Figure 4—figure supplement 2
Spontaneous activity modulation during locomotion in neurons with different evoked response patterns.

(A) Proportions of modulation types in onset only (n = 29), sustained response (n = 34), or suppression only response type (n = 22). In the sustained group (center), the proportion of positive modulation was higher, while in the suppression only group (right), that of negative modulation was higher than in other response types. (B) Modulation index (MI) comparison across the three response types in neurons that showed positive modulation during locomotion. Onset: 0.45 ± 0.08 (n = 15); sustained: 0.37 ± 0.05 (n = 24); suppressed: 0.27 ± 0.07 (n = 8). One-way ANOVA, p=0.29. (C) MI comparison in neurons that showed negative modulation. Onset: −0.34 ± 0.08 (n = 4); sustained: −0.10 ± 0.04 (n = 4); suppressed: −0.25 ± 0.08 (n = 9). One way ANOVA, p=0.29. (D) Latencies of neural modulation relative to locomotion onset did not significantly differ across response patterns (median latencies: onset: −65 msec, n = 5; sustained: −111 msec, n = 13; suppressed: −84 msec, n = 8). Kruskal-Wallis test, p=0.94.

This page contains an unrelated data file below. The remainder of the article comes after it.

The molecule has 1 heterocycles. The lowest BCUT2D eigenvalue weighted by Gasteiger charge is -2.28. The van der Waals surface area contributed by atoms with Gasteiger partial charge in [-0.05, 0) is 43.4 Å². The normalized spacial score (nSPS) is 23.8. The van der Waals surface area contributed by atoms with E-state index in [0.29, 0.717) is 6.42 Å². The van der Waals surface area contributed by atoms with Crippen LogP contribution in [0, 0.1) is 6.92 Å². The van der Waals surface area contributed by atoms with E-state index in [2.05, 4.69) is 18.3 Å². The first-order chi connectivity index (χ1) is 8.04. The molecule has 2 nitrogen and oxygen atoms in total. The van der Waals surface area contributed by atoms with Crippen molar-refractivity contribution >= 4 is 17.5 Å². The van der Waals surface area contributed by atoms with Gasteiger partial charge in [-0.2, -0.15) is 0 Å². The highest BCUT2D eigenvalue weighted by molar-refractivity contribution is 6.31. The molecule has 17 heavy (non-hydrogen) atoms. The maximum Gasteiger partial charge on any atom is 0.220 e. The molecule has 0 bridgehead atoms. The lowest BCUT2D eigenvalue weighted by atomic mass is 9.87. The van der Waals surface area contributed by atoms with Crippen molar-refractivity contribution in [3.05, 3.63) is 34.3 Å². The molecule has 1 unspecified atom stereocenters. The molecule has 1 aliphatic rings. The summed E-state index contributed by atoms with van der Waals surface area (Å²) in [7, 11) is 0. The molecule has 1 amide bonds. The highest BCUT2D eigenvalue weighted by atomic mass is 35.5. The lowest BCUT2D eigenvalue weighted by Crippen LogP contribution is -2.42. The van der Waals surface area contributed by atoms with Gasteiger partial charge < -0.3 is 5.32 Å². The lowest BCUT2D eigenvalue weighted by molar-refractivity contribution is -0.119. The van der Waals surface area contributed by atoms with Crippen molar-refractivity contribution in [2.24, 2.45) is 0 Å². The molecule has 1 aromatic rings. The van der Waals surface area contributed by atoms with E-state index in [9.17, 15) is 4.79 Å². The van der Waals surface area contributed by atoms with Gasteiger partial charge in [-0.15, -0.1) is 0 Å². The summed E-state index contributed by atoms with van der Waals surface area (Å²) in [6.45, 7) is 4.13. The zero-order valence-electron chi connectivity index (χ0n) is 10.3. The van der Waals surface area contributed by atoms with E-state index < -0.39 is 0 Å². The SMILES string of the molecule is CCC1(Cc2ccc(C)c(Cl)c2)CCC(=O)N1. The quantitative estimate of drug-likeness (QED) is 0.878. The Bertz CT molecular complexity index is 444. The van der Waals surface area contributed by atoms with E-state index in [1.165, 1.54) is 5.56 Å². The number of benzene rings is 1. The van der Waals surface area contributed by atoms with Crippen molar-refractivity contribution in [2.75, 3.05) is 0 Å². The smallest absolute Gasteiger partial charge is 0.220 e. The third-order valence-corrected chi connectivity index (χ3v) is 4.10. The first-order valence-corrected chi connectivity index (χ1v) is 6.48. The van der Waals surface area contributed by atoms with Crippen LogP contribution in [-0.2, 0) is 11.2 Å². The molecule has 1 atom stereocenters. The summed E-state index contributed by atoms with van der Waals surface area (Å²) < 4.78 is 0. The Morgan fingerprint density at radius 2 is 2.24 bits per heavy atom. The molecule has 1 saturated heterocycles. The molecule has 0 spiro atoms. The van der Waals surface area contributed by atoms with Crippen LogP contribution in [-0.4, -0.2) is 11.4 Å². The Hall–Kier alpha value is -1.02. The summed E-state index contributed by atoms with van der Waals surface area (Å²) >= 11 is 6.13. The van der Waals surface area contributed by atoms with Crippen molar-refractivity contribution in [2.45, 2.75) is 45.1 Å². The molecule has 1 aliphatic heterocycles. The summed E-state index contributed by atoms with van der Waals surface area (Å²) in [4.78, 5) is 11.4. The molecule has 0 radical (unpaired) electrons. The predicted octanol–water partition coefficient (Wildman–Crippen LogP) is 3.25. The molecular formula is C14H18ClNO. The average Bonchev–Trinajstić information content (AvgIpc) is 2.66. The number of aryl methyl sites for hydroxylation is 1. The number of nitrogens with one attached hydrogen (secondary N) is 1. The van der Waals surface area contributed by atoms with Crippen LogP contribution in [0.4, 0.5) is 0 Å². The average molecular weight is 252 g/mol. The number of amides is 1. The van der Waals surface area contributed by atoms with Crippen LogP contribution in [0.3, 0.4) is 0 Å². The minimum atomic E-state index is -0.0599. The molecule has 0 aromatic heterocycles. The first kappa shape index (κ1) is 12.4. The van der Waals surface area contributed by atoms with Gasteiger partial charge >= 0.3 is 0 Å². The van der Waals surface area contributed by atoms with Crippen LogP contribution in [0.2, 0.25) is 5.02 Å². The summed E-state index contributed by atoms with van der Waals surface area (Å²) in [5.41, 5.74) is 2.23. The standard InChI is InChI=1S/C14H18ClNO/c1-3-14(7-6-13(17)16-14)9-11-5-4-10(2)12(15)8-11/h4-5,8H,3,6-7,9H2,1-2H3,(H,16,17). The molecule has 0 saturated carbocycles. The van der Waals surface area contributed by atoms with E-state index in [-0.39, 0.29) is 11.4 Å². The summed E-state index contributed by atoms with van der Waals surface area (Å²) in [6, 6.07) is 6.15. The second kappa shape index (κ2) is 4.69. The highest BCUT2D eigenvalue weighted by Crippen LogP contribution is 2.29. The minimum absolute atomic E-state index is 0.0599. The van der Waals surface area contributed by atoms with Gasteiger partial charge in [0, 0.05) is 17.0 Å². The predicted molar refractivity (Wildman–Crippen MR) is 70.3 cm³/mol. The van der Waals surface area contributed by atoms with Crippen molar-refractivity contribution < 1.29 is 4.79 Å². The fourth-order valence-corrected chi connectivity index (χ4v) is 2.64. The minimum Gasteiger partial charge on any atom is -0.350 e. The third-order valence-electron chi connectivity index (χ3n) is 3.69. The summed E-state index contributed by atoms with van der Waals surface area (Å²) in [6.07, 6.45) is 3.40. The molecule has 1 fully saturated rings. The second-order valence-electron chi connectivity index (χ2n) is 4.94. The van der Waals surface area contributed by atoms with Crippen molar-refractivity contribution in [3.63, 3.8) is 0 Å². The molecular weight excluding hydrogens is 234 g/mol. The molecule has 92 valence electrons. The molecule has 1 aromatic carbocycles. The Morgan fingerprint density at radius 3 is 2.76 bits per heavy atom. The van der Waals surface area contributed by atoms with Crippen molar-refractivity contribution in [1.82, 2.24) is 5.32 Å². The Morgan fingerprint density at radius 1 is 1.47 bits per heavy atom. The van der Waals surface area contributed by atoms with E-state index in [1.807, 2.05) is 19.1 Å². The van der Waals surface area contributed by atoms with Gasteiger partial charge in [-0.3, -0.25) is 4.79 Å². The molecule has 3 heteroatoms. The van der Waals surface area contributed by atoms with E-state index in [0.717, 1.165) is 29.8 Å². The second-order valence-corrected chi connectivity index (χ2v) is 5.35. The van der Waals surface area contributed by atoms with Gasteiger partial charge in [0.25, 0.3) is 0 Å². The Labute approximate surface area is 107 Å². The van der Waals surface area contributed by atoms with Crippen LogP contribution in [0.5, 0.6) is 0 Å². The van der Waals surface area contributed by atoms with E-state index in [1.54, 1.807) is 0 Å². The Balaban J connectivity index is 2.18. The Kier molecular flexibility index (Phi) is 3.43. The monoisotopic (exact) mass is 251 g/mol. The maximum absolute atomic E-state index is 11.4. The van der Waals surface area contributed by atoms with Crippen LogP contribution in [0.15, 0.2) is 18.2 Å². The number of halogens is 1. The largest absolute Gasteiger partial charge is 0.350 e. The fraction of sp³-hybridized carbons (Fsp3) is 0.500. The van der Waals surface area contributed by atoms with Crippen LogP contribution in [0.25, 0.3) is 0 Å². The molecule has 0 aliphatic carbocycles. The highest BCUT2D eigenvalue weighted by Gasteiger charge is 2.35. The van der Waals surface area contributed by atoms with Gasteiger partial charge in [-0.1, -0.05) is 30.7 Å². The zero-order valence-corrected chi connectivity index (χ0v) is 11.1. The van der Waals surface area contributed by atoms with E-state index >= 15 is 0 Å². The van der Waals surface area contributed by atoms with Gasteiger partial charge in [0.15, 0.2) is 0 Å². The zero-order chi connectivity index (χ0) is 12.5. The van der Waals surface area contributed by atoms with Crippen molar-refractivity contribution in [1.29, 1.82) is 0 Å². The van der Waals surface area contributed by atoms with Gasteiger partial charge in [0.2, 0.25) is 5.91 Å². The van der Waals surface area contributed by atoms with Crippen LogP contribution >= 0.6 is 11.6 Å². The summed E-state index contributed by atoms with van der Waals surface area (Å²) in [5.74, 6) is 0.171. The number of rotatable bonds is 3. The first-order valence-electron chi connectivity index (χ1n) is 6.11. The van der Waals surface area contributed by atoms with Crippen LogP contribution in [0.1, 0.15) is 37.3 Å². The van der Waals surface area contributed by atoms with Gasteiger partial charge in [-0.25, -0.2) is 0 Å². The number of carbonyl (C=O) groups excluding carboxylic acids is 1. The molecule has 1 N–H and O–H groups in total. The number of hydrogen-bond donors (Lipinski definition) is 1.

Tables

Key resources table
Reagent type
(species) or resource
DesignationSource or referenceIdentifiersAdditional information
Strain, strain background (Mus musculus)C57BL/6NOrient Bio (Korea)
Genetic reagent (Mus musculus)VGAT-ChR2-EYFPThe Jackson LaboratoryRRID:IMSR_JAX:0145498
Software, algorithmMATLABMathWorksRRID:SCR_001622All data analysis
Software, algorithmOpen Ephys GUIOpen EphysNeural data acquisition

Additional files

Download links

A two-part list of links to download the article, or parts of the article, in various formats.

Downloads (link to download the article as PDF)

Download citations (links to download the citations from this article in formats compatible with various reference manager tools)

Open citations (links to open the citations from this article in various online reference manager services)